Last week was Borne to Dance. The Borne team, including my husband, have been planning this for months and it was spectacular: Reubens on the ceiling, the best of British dance on the stage and table after table of people who give their time, talents and treasure to Borne.
Julian tried to blag our way in early so he could check a few things. He was firmly stopped by a security guard, bigger than he and even more determined. He produced his Borne business card. She was not impressed.
What is Borne anyway?
It’s a charity for premature babies, I said.
I knit for premature babies, she said, with the biggest, warmest smile and we chatted about how our babies had worn teeny woollen hats to keep their ventilators in place.
That summed up the evening for me. Doctors and scientists led by Professor Mark Johnson, bankers, lawyers and management consultants, dancers of sublimity organized by Darcey Bussell and Michael Nunn, parents of premature babies and so many more people, linked by prematurity, by the experience of having or knowing a baby born before its time.
Caro and Will Greenwood had made a film about their son Freddie. Freddie was born too soon and lived for less than an hour. I have seen the film before but I cried again. I have sat by incubators and looked at babies too sick to be held. I waited weeks to hold my eldest. My twins didn’t meet for two weeks. But I cannot imagine holding my baby as he or she died.
Caro and Will have three more children now, but other families still suffer their tragedy. Mark Johnson spoke about the 80 hours NHS on-call he had just finished. He had delivered a baby at 22 weeks. There was nothing he could do, nothing he could say to those parents. And nobody knows why.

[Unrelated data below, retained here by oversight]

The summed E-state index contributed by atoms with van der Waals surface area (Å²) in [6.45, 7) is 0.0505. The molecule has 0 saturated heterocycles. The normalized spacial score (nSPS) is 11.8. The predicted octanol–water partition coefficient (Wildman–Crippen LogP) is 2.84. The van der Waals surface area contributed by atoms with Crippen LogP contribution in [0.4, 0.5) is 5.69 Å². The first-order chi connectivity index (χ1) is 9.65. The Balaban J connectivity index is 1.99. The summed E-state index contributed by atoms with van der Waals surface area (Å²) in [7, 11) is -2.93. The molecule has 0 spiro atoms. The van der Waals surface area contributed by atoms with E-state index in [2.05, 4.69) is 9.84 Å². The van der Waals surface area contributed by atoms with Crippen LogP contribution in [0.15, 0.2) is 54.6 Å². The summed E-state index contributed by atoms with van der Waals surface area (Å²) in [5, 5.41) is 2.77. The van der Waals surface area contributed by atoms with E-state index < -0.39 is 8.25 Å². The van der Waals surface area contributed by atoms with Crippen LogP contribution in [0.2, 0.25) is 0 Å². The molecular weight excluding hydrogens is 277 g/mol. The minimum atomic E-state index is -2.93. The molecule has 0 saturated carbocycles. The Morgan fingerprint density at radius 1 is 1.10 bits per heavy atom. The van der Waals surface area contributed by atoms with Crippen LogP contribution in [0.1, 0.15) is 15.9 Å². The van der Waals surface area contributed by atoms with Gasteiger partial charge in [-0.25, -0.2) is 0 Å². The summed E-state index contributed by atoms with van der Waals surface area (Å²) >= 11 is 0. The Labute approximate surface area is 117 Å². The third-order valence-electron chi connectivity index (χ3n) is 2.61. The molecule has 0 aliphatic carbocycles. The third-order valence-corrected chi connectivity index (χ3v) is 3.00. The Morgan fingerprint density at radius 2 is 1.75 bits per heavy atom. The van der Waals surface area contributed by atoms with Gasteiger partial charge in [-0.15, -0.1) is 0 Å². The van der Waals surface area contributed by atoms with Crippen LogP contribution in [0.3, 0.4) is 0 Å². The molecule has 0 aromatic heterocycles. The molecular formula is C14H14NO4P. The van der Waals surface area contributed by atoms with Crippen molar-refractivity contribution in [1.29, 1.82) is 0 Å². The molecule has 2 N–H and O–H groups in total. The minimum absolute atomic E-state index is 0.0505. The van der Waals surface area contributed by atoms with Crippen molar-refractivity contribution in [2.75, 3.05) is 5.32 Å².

That tragedy happens all the time. That sounds casual; it isn’t, it’s just so hard to imagine. Around the world, twenty-nine babies are born too early every minute, and two of them die. It’s hard to imagine because I have my five premature babies walking and talking and refusing to get out of bed. It’s hard to imagine because I have not known such pain. But let me try to get across the enormity of those numbers. I have a picture in my head from the Greenwood’s film: the horrific moment Will describes of carrying the tiny box into the crematorium. Imagine Will’s big rugby-player’s hands clutching the miniature coffin of Freddie as he and Caro said goodbye. And I imagine another father and mother holding their tiny box the same that same minute. And the next minute imagine another two couples crying over two more small boxes. A minute later, imagine another two families holding their little caskets. By then I am crying too much to imagine any more; that’s six babies dying in three minutes and it goes on and on. Prematurity is a killer.
Despite my tears, this was a positive evening. Borne to Dance was celebrating families and friends who have survived prematurity and want to save others the ordeal. The power and grace and control of the dancers showed the human body at its best, an expression of so many emotions. We raised money for Borne to continue funding the best scientists, the best research, to find out why premature birth happens.
Our friendly security guard came to round up the stragglers and Mark thanked her for her knitting. It seemed fitting that the evening ended with her. She was nothing to do with Borne, but she is part of the wonderful mix of people linked by prematurity, and trying to do something about it.
Borne to Dance was wonderful, but I would rename it: Borne to Live.